I hope you get to the bottom of what is wrong soon. Waiting and the unknown is so hard. I hope you can find something to distract you and nibble away at something to give you a little bit of energy. 

    I had breast cancer diagnosis twice too and then NED for ten years, nearly, as was diagnosed with something on my spine last year. Treatment is working for me and currently no evidence of active disease. 

    warmest wishes 

  • Hi Caroline22 Thankyou so much for your reply.The waiting is just Awful.Whats making it even worse is I'm having to suppress my emotions around my children 19,16 and 13yrs old They are so clued into things and have had to cope with my cancer diagnosis, surgery's and treatments etc.. over the years.I am a talker lol and usually speak to my friends and family over the phone about these things but im in Mama bear protective mode at the minute.Ultimately as far as my children are concerned there is nothing to tell them at the minute and I don't need them worrying until I find out what we are possibly dealing with.My hearts saying it will be fine but my heads telling me that it is possible mets.You are going through alot of things yourself and I am so glad to read your treatment is working.May I ask if its a targeted treatment or combination with Chemo? 


  • Hi CD, 

    I hope your scan went well and you don’t have to wait long to get the results. Try ti keep busy.

    Yes absolutely right - kids pick up clues so quickly. Mine were year 6 and year 8 when the fun started. It’s a balance between letting them know and what info to give, and depends very much n personal circumstances. It does sound like you do need to talk to people- can you find a space where no young ears tune in? When I had my second primary and more recently the recurrence my head was all over the place too and in both cases kids were at home. It was tough.

    I am on targeted therapy as my cancer is er+ and her-. I started with denosumab and exemastane but that showed mixed results, so moved to denosumab fulvestrant and Ribociclib and that eliminated all visible cancer issues. So I am continuing to take this and hope it works a long time.

    big hug for you and hope it turns out as no cancer but if it does mean cancer then remember that over the past few years there have been excellent results with a range of new drugs for metastatic breast cancer and they are available on the nhs. Fingers crossed

  • Thanks for your reply Caroline22.I got my CT results on Tuesday this week.They said it is definitely showing spots on liver but before they make a decision on anything they want me to have an urgent MRI on my liver with contrast.I actually got a call this morning saying there is a cancellation for today.I had only 30mins to get to the scan and without breaking any laws we made it on time lol.My Husband was driving.I had been discharged from Oncology earlier this year which I was delighted about.They had said at the time they don't routinely scan unless I had symptoms.So I haven't had a scan about 1 and half years.When we got home from my MRI the post man had been.I opened the envelope and low and behold there was a letter with an Oncology appointment for me for next Wed 6th September.Well I though I was going to throw upNauseated faceThere is only one reason that I would be getting an oncology appointment after being discharged a few months prior.It has to be caner in my liver.Last weekend we had to tell our children as they knew something was up.I have been upfront with them and have axplained that we don't know for sure if it's cancer again or not.I have to say they all handled it remarkably well.Ofcourse there were a few tears.Iv also told them I have my oncology appointment next week and will know for sure then.It has made this whole thing alit more bearable for me as I can now talk openly about it all.I am hopeful they can manage it with treatments but I am also fully aware that if it is cancer that there is no cure.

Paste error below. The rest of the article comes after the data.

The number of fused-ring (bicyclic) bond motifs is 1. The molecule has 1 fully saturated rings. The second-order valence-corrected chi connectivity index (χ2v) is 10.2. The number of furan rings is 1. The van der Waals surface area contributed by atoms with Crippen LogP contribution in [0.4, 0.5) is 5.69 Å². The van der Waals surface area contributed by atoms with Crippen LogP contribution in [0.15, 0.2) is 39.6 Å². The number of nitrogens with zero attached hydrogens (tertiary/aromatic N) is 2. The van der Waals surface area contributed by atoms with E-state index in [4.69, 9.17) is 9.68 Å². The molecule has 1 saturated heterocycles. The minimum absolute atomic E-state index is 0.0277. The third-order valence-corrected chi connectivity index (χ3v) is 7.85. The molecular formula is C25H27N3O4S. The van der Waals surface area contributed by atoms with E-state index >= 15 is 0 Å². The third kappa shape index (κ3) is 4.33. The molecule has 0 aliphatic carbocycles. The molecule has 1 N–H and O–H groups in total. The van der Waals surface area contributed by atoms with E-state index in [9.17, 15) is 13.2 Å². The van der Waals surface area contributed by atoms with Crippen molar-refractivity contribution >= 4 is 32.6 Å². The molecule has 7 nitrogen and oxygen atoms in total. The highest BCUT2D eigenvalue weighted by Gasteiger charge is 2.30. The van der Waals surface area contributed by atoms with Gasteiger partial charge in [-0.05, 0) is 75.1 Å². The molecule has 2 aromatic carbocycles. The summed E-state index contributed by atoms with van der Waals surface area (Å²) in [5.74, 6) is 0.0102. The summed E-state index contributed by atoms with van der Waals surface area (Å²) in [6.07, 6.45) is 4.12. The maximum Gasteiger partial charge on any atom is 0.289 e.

• Also I was told it isn't in my spine,pelvis or lungs 


  • If you think about it, the oncology appointment must have been set up before your MRI when they had decided to investigate your liver further, so it doesn’t mean they already knew something they haven’t told you. As you say, there being no cure for secondary cancer doesn’t mean it’s not treatable. Small areas can sometimes be ablated, although my experience of that was it grew back afterwards.  As mentioned previously I have metastatic cancer spread to my liver. It’s being treated with immunotherapy and chemo, and I am, for now, symptom free and living a largely normal life, albeit with a lot of hospital visits. Good that you don’t have to wait long for your appointment.